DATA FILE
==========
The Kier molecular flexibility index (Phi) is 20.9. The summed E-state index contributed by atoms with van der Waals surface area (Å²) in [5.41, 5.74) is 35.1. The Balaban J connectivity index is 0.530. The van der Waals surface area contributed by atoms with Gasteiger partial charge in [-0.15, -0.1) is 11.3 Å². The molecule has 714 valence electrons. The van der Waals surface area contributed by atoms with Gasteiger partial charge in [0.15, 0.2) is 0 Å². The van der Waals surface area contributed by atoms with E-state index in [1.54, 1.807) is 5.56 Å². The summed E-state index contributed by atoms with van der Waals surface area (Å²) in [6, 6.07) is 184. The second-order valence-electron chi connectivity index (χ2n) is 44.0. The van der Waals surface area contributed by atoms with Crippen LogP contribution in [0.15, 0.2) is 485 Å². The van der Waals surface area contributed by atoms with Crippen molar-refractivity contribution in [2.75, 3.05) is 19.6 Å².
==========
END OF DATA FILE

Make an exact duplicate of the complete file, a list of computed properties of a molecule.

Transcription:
The Kier molecular flexibility index (Phi) is 20.9. The summed E-state index contributed by atoms with van der Waals surface area (Å²) in [5.41, 5.74) is 35.1. The Balaban J connectivity index is 0.530. The van der Waals surface area contributed by atoms with Gasteiger partial charge in [-0.15, -0.1) is 11.3 Å². The molecule has 714 valence electrons. The van der Waals surface area contributed by atoms with Gasteiger partial charge in [0.15, 0.2) is 0 Å². The van der Waals surface area contributed by atoms with E-state index in [1.54, 1.807) is 5.56 Å². The summed E-state index contributed by atoms with van der Waals surface area (Å²) in [6, 6.07) is 184. The second-order valence-electron chi connectivity index (χ2n) is 44.0. The van der Waals surface area contributed by atoms with Crippen LogP contribution in [0.15, 0.2) is 485 Å². The van der Waals surface area contributed by atoms with Crippen molar-refractivity contribution in [2.75, 3.05) is 19.6 Å².